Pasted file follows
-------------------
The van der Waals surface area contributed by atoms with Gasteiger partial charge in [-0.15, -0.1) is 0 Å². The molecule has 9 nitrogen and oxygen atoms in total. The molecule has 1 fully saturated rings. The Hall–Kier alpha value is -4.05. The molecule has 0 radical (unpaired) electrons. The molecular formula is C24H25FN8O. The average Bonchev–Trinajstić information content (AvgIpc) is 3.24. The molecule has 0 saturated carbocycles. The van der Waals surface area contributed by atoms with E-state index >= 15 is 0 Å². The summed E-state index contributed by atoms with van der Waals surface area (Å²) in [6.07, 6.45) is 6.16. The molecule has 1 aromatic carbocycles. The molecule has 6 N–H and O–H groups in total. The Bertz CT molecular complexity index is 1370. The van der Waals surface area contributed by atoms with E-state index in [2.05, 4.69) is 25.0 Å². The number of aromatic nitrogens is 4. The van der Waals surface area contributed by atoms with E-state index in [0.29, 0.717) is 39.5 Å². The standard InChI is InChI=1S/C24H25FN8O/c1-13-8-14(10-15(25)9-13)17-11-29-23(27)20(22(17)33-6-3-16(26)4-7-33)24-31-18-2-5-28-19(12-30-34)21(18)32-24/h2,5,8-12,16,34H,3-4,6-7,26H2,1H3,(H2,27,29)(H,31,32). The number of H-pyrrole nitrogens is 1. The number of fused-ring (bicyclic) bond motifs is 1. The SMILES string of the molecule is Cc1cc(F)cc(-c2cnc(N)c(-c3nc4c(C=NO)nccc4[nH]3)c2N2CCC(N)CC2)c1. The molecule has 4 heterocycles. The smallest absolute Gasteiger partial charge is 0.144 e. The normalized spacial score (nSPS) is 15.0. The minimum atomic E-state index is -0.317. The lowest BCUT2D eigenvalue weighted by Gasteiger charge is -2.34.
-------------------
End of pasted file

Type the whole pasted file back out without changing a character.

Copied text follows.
The van der Waals surface area contributed by atoms with Gasteiger partial charge in [-0.15, -0.1) is 0 Å². The molecule has 9 nitrogen and oxygen atoms in total. The molecule has 1 fully saturated rings. The Hall–Kier alpha value is -4.05. The molecule has 0 radical (unpaired) electrons. The molecular formula is C24H25FN8O. The average Bonchev–Trinajstić information content (AvgIpc) is 3.24. The molecule has 0 saturated carbocycles. The van der Waals surface area contributed by atoms with E-state index >= 15 is 0 Å². The summed E-state index contributed by atoms with van der Waals surface area (Å²) in [6.07, 6.45) is 6.16. The molecule has 1 aromatic carbocycles. The molecule has 6 N–H and O–H groups in total. The Bertz CT molecular complexity index is 1370. The van der Waals surface area contributed by atoms with E-state index in [2.05, 4.69) is 25.0 Å². The number of aromatic nitrogens is 4. The van der Waals surface area contributed by atoms with E-state index in [0.29, 0.717) is 39.5 Å². The standard InChI is InChI=1S/C24H25FN8O/c1-13-8-14(10-15(25)9-13)17-11-29-23(27)20(22(17)33-6-3-16(26)4-7-33)24-31-18-2-5-28-19(12-30-34)21(18)32-24/h2,5,8-12,16,34H,3-4,6-7,26H2,1H3,(H2,27,29)(H,31,32). The number of H-pyrrole nitrogens is 1. The number of fused-ring (bicyclic) bond motifs is 1. The SMILES string of the molecule is Cc1cc(F)cc(-c2cnc(N)c(-c3nc4c(C=NO)nccc4[nH]3)c2N2CCC(N)CC2)c1. The molecule has 4 heterocycles. The smallest absolute Gasteiger partial charge is 0.144 e. The normalized spacial score (nSPS) is 15.0. The minimum atomic E-state index is -0.317. The lowest BCUT2D eigenvalue weighted by Gasteiger charge is -2.34.